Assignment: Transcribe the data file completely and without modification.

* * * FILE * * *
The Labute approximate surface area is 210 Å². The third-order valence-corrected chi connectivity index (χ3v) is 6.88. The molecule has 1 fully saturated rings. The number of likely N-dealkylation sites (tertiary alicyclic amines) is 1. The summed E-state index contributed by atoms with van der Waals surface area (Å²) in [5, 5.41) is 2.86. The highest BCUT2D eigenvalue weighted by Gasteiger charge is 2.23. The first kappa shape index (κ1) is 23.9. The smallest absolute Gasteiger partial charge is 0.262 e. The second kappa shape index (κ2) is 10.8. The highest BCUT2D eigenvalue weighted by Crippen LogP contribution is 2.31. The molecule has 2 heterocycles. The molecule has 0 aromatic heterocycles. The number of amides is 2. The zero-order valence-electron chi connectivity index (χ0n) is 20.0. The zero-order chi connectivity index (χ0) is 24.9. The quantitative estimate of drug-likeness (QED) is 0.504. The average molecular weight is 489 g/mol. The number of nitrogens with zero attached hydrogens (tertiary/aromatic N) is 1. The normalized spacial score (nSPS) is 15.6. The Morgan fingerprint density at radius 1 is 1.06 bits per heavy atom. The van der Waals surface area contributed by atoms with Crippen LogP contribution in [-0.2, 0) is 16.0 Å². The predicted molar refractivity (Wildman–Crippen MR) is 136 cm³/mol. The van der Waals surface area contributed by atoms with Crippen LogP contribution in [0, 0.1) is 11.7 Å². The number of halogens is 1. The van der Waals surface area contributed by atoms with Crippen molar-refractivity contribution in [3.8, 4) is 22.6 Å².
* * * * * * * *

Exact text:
The Labute approximate surface area is 210 Å². The third-order valence-corrected chi connectivity index (χ3v) is 6.88. The molecule has 1 fully saturated rings. The number of likely N-dealkylation sites (tertiary alicyclic amines) is 1. The summed E-state index contributed by atoms with van der Waals surface area (Å²) in [5, 5.41) is 2.86. The highest BCUT2D eigenvalue weighted by Gasteiger charge is 2.23. The first kappa shape index (κ1) is 23.9. The smallest absolute Gasteiger partial charge is 0.262 e. The second kappa shape index (κ2) is 10.8. The highest BCUT2D eigenvalue weighted by Crippen LogP contribution is 2.31. The molecule has 2 heterocycles. The molecule has 0 aromatic heterocycles. The number of amides is 2. The zero-order valence-electron chi connectivity index (χ0n) is 20.0. The zero-order chi connectivity index (χ0) is 24.9. The quantitative estimate of drug-likeness (QED) is 0.504. The average molecular weight is 489 g/mol. The number of nitrogens with zero attached hydrogens (tertiary/aromatic N) is 1. The normalized spacial score (nSPS) is 15.6. The Morgan fingerprint density at radius 1 is 1.06 bits per heavy atom. The van der Waals surface area contributed by atoms with Crippen LogP contribution in [-0.2, 0) is 16.0 Å². The predicted molar refractivity (Wildman–Crippen MR) is 136 cm³/mol. The van der Waals surface area contributed by atoms with Crippen LogP contribution in [0, 0.1) is 11.7 Å². The number of halogens is 1. The van der Waals surface area contributed by atoms with Crippen molar-refractivity contribution in [3.8, 4) is 22.6 Å².